Aspen City Council

Welcome to a Valley Roundup. I’m Carolyn Sackariason.

A newspaper editor in Glenwood Springs is catching heat for cutting off vulgar comments on his Facebook’s community forum page. Those censored argue their right to freedom of speech is being violated.

Arabella Gardiner/Instagram

The offerings along Aspen’s shopping strips aren’t exactly what you would find on the weekend chore list; a new Tesla showroom on the Cooper Avenue Mall comes to mind.

Aspen Public Radio

A year-long moratorium on commercial development in downtown Aspen is expected to be lifted next month. But that won’t happen until city council passes new laws restricting developers. Council will consider them Monday night. Aspen Public Radio’s Carolyn Sackariason spoke with Jessica Garrow, the city’s community development director, about how the landscape is changing.

 

  Now’s the time to speak up about Aspen’s next affordable housing developments.

Carolyn Sackariason

Tucked away on the far east side of town is one of the largest commercial developments Aspen has seen in quite a while. The overhaul of the Aspen Club and the construction of a new wellness campus is an $80 million project. Aspen Public Radio’s Carolyn Sackariason walked the site with club owner Michael Fox, who gives us this update.

Carolyn Sackariason

Lifting a moratorium on development in downtown Aspen and dealing with the decades-old problem of bottleneck traffic coming into town are on the top of the to-do list for mayor Steve Skadron. Aspen Public Radio’s Carolyn Sackariason caught up with him in the Silver Queen gondola to talk about what 2017 looks like for him and his constituents.

Carolyn Sackariason

Aspen’s mayor is hoping to be re-elected in the spring.

 

Courtesy of Wilderness Workshop

Earlier this fall, Aspen City Council heard loud and clear that residents don’t want to see dams on Castle or Maroon creeks, and then filed to keep the rights to build reservoirs there anyway. Now the city is making good on its promise to explore other options.

City of Aspen

 After three years of back-and-forth on how to revamp and expand municipal offices in Aspen, the local government is getting ready to review its own land-use application.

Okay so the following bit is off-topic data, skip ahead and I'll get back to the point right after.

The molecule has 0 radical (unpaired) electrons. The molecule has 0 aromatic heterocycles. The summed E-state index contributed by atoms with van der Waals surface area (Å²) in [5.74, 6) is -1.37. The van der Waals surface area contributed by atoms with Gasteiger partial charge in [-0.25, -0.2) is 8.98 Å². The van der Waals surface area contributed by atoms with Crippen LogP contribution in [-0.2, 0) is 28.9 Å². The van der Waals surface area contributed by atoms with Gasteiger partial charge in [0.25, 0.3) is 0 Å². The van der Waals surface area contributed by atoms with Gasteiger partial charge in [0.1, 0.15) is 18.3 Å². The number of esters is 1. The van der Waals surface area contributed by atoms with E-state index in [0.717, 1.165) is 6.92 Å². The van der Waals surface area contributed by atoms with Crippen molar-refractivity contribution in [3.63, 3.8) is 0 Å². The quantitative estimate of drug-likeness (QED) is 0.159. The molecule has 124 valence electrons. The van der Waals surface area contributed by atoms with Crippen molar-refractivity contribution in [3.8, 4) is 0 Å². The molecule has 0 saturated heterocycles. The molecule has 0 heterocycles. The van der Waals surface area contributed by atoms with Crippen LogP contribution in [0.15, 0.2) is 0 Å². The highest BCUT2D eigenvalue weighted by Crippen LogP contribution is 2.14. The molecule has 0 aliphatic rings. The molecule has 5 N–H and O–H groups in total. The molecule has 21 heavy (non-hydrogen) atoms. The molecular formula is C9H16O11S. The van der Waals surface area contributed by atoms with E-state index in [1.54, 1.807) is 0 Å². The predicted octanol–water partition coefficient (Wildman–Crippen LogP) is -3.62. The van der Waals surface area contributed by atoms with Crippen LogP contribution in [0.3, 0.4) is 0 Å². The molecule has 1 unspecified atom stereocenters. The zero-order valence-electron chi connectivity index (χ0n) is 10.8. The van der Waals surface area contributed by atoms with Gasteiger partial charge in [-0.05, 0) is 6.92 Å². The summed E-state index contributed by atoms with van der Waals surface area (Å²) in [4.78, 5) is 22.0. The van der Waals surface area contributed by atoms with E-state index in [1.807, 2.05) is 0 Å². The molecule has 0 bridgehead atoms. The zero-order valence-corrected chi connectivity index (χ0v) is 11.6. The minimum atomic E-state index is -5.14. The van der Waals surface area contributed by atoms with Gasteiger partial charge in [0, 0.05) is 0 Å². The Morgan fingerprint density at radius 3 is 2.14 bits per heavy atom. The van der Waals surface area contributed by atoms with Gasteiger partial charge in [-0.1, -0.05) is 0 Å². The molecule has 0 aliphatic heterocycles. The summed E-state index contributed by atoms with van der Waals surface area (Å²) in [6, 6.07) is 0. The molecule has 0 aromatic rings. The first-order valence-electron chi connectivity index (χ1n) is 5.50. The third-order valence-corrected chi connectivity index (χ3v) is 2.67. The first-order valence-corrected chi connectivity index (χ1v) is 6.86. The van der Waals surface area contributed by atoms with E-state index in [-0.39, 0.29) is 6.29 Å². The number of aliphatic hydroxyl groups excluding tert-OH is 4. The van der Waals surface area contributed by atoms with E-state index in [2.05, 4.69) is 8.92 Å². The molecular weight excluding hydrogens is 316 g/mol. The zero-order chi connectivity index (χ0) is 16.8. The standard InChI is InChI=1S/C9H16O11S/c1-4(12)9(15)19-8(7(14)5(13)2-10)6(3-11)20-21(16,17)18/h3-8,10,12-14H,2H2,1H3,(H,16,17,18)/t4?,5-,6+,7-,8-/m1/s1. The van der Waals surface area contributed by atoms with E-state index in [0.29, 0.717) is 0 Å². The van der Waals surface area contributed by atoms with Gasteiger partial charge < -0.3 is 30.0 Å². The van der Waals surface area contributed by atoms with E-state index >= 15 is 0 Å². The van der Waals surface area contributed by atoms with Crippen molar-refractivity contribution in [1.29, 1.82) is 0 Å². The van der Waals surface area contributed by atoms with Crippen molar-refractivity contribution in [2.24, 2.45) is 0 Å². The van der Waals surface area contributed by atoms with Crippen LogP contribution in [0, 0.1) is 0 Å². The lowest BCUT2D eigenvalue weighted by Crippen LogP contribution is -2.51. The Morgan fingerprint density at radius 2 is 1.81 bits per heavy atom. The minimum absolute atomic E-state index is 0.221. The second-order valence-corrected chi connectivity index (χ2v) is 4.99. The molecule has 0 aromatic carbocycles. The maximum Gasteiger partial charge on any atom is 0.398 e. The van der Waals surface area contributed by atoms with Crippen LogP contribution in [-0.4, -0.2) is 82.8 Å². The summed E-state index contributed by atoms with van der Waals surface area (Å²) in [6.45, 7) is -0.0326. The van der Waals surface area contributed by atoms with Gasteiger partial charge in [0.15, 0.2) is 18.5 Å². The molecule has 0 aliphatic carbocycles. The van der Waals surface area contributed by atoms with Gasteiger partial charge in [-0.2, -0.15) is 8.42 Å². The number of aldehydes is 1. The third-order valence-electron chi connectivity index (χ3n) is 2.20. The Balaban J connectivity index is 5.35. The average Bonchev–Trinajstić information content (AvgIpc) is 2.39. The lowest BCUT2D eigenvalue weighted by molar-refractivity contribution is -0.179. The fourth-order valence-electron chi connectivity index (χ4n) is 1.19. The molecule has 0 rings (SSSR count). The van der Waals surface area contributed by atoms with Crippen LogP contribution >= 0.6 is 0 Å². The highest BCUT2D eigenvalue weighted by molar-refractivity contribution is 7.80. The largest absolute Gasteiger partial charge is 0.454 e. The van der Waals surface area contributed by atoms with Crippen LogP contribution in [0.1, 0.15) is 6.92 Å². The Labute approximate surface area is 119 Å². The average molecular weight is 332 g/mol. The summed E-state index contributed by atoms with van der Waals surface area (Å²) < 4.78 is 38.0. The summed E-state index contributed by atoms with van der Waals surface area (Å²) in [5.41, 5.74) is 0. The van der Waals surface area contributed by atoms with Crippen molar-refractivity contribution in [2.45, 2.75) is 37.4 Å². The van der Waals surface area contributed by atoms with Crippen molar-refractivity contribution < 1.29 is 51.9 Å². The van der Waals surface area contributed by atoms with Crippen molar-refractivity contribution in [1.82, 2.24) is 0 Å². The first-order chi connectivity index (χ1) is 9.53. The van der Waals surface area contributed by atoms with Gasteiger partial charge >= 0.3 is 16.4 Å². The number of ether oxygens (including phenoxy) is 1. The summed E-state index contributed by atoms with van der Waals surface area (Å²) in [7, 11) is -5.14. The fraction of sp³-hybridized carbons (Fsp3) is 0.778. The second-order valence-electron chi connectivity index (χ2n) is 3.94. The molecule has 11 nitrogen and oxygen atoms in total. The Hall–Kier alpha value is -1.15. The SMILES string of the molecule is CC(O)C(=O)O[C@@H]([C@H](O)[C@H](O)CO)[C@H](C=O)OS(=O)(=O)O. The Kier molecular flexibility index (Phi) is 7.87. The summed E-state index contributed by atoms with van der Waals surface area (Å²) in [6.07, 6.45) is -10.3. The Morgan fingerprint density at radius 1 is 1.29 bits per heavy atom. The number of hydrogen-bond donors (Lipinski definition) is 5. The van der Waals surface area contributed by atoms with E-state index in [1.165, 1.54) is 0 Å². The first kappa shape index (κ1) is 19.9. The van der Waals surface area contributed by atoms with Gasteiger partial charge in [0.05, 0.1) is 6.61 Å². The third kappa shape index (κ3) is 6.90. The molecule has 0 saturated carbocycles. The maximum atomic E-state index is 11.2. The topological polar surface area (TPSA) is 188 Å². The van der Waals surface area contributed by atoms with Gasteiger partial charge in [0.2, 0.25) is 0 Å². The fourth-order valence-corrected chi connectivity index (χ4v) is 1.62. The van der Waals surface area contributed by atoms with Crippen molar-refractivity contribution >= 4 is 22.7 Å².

Welcome to a Valley Roundup. I’m Carolyn Sackariason.

 

A group of locals, including two former mayors, are pushing elected leaders to ban chain stores in Aspen’s downtown core. They are afraid there won’t be anywhere to shop or eat for the average person. But there could be some serious unintended consequences for the commercial landscape and the local economy.

Courtesy Photo

 

Last year, the Aspen City Council took a chance by bankrolling a citizen-led initiative meant to help young entrepreneurs.

Spaces that occupy stores like Brunello Cucinelli, Prada and Moncler were once locally serving businesses. As in, the average person could buy stuff without draining their bank account. Now, there’s an idea afloat to ban chain stores in town. Aspen Public Radio’s Carolyn Sackariason explores this issue with area journalists on Valley Roundup.

 

You can hear more of the conversation on Valley Roundup at 3:30 p.m. today right here on Aspen Public Radio news.

 

Aspen’s elected officials are inching forward with their plans to overhaul government buildings.

 

Roger Adams

After sitting on prime Aspen real estate for years, the city council is making moves to develop new affordable rental units in town.

Barbara Platts / Aspen Public Radio News

Aspen councilman Bert Myrin was elected into office on an anti-development platform. Now, with several months left before the end of a development moratorium, he speaks with Alycin Bektesh on the future of building in Aspen. The first public hearing on the changes is scheduled for October 24th.

Courtesy of Wilderness Workshop

Aspen City Council voted unanimously last night to keep the water rights to build reservoirs on Maroon and Castle creeks. The vote comes despite public opposition.

Alycin Bektesh / Aspen Public Radio News

Local governments are opening up their spreadsheets as the 2017 budget process begins Tuesday.

  Aspen’s historic preservation commission (HPC) is a volunteer board with a lot of power. The group reviews developments within designated historic districts in town. HPC makes the final call for many new buildings — even going against City Council recommendations.

Barbara Platts/Aspen Public Radio

Welcome to Valley Roundup. I’m Carolyn Sackariason.

Politics is heating up in Basalt and now that the town manager up and resigned, the government  and its elected leaders are facing heavy scrutiny.

Barbara Platts/Aspen Public Radio

Government transparency, civil discourse and what to do now that the town manager has quit are issues facing the town of Basalt. Joining News Director Carolyn Sackariason on Valley Roundup are Scott Condon, reporter for the Aspen Times, Cindy Hirschfeld, editor of Aspen Sojourner Magazine and Aspen Times columnist Roger Marolt.

You can hear more of the conversation which includes Aspen Daily News Editor Curtis Wackerle at 3:30 p.m. on Aspen Public Radio news.

 

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